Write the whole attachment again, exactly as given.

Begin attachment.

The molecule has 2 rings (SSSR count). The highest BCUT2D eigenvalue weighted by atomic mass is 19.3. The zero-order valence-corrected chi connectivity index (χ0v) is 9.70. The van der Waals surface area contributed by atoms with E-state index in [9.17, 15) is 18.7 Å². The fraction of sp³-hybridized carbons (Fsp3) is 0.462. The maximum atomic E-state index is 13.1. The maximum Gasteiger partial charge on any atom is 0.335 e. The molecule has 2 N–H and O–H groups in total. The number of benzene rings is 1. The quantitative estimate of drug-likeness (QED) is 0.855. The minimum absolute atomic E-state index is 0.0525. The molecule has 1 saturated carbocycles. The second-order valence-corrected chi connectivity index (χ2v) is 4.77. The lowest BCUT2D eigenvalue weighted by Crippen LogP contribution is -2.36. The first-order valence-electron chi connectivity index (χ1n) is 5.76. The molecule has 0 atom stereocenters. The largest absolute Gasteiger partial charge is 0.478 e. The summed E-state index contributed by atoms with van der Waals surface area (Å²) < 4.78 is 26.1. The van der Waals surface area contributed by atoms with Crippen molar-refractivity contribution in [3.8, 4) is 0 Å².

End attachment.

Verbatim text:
The molecule has 2 rings (SSSR count). The highest BCUT2D eigenvalue weighted by atomic mass is 19.3. The zero-order valence-corrected chi connectivity index (χ0v) is 9.70. The van der Waals surface area contributed by atoms with E-state index in [9.17, 15) is 18.7 Å². The fraction of sp³-hybridized carbons (Fsp3) is 0.462. The maximum atomic E-state index is 13.1. The maximum Gasteiger partial charge on any atom is 0.335 e. The molecule has 2 N–H and O–H groups in total. The number of benzene rings is 1. The quantitative estimate of drug-likeness (QED) is 0.855. The minimum absolute atomic E-state index is 0.0525. The molecule has 1 saturated carbocycles. The second-order valence-corrected chi connectivity index (χ2v) is 4.77. The lowest BCUT2D eigenvalue weighted by Crippen LogP contribution is -2.36. The first-order valence-electron chi connectivity index (χ1n) is 5.76. The molecule has 0 atom stereocenters. The largest absolute Gasteiger partial charge is 0.478 e. The summed E-state index contributed by atoms with van der Waals surface area (Å²) < 4.78 is 26.1. The van der Waals surface area contributed by atoms with Crippen molar-refractivity contribution in [3.8, 4) is 0 Å².